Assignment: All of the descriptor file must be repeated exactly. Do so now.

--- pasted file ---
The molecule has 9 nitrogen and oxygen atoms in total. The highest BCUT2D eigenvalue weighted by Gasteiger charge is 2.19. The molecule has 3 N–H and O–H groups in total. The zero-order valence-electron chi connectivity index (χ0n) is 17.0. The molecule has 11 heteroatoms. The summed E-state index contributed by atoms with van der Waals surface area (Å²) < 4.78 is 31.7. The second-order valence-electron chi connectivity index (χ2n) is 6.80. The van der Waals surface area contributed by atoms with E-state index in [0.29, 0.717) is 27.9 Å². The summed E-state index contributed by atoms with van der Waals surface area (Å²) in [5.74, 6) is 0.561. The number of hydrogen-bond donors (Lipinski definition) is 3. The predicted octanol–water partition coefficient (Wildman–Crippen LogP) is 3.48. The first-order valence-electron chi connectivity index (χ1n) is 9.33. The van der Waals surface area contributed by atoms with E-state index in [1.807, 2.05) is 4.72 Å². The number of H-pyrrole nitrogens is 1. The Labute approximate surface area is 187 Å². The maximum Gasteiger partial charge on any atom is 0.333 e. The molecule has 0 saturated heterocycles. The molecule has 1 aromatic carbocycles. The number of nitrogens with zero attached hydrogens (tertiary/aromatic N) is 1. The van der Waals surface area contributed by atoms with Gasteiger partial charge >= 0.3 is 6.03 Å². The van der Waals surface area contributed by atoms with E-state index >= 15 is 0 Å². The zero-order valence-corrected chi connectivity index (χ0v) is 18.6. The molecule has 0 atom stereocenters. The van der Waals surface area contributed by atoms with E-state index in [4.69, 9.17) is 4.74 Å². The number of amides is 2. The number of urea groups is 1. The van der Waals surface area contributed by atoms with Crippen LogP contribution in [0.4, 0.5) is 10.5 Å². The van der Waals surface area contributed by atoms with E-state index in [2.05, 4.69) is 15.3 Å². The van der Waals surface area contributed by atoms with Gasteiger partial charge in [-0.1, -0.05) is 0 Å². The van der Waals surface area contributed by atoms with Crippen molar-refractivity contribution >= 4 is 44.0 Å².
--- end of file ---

The molecule has 9 nitrogen and oxygen atoms in total. The highest BCUT2D eigenvalue weighted by Gasteiger charge is 2.19. The molecule has 3 N–H and O–H groups in total. The zero-order valence-electron chi connectivity index (χ0n) is 17.0. The molecule has 11 heteroatoms. The summed E-state index contributed by atoms with van der Waals surface area (Å²) < 4.78 is 31.7. The second-order valence-electron chi connectivity index (χ2n) is 6.80. The van der Waals surface area contributed by atoms with E-state index in [0.29, 0.717) is 27.9 Å². The summed E-state index contributed by atoms with van der Waals surface area (Å²) in [5.74, 6) is 0.561. The number of hydrogen-bond donors (Lipinski definition) is 3. The predicted octanol–water partition coefficient (Wildman–Crippen LogP) is 3.48. The first-order valence-electron chi connectivity index (χ1n) is 9.33. The van der Waals surface area contributed by atoms with E-state index in [1.807, 2.05) is 4.72 Å². The number of H-pyrrole nitrogens is 1. The Labute approximate surface area is 187 Å². The maximum Gasteiger partial charge on any atom is 0.333 e. The molecule has 0 saturated heterocycles. The molecule has 1 aromatic carbocycles. The number of nitrogens with zero attached hydrogens (tertiary/aromatic N) is 1. The van der Waals surface area contributed by atoms with Gasteiger partial charge >= 0.3 is 6.03 Å². The van der Waals surface area contributed by atoms with E-state index >= 15 is 0 Å². The zero-order valence-corrected chi connectivity index (χ0v) is 18.6. The molecule has 0 atom stereocenters. The van der Waals surface area contributed by atoms with E-state index in [4.69, 9.17) is 4.74 Å². The number of amides is 2. The number of urea groups is 1. The van der Waals surface area contributed by atoms with Crippen LogP contribution in [0.4, 0.5) is 10.5 Å². The van der Waals surface area contributed by atoms with E-state index in [2.05, 4.69) is 15.3 Å². The van der Waals surface area contributed by atoms with Gasteiger partial charge in [-0.1, -0.05) is 0 Å². The van der Waals surface area contributed by atoms with Crippen molar-refractivity contribution >= 4 is 44.0 Å².